NASCAR Allows Fan Seating at Bristol's All Star Event


NASCAR Allows Fan Seating at Bristol's All Star Event

After four months of silence without fans in the stands, a roar of approval greeted NASCAR’s finest this week when a loyal group of racing fans were welcomed back at Bristol Motor Speedway in Tennessee. Although privately held venues like Bristol are not required to reveal the number of tickets sold, the track had received the go ahead to make 30,000 tickets available for the NASCAR Open and NASCAR All-Star events that were historically hosted by Charlotte Motor Speedway in North Carolina. History was made as the races marked the first time All-Star drivers competed on a short track for the non-points paying race for the winner’s purse of one million dollars. Moreover, the annual race needed their fan base back to help select the “Fan’s Favorite” driver (Clint Bowyer) who automatically received a free pass into the All-Star finale.

Just days before the popular NASCAR event, Indy Car had allowed a limited number of spectators to attend an event at Road America where social distancing is never an issue. Indy car fans were spread out under popup tents in lawn chairs across the 4-mile road course that weaves a path through the rolling hills of central Wisconsin near Elkhart Lake. Nonetheless, the Bristol facility offers an enclosed arena-like environment that typically holds 160,000 screaming fans. Moreover, known in racing circles as Thunder Valley, Bristol is the world’s fastest half mile and one of the historic venues on the NASCAR schedule each year. With the coronavirus on everyone’s mind, NASCAR fans honored mandates for wearing masks (required at all times when not in your seat), hand sanitizing, and social-distancing with assigned seats spread high-and-low around the high-banked oval.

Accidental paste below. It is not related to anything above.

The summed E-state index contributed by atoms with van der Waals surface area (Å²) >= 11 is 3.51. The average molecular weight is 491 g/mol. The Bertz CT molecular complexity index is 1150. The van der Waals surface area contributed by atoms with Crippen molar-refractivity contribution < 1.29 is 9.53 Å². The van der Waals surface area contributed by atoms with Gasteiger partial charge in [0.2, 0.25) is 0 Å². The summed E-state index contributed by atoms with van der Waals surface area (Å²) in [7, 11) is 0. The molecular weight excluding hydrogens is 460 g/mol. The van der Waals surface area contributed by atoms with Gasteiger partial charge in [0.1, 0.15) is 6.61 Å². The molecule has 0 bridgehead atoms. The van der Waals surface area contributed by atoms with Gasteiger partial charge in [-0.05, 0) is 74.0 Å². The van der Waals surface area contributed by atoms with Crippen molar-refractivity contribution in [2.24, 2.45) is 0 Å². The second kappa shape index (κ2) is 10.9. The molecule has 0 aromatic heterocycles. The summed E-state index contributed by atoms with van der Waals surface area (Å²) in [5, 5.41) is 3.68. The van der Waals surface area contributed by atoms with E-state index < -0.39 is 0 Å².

At the conclusion of the final stage of the All-Star event, Chase Elliott created another special moment in NASCAR history as only the second father-and-son drivers to win the event. Following in the footsteps of “Awesome Bill from Dawsonville” who became the first “Million Dollar Bill” in NASCAR history having won at Atlanta Motor Speedway the first time the All-Star and Open was raced. Dale Earnhardt Sr. and Dale Jr. were the only other driver combination to take home NASCAR’s biggest purse. Even with the restriction on ticket sells at Thunder Valley, the 24-year old Elliott was a very popular win, especially with younger NASCAR fans. Likely the egregious violation of NASCAR’s innovative approach to bringing spectators back occurred after the checkered flag when gregarious fans rushed to the finish line fence in celebration of the evening’s success. The National Hot Rod Association will again allow limited ticket sales at this weekend’s Summernationals at Lucas Oil Speedway in Indianapolis.

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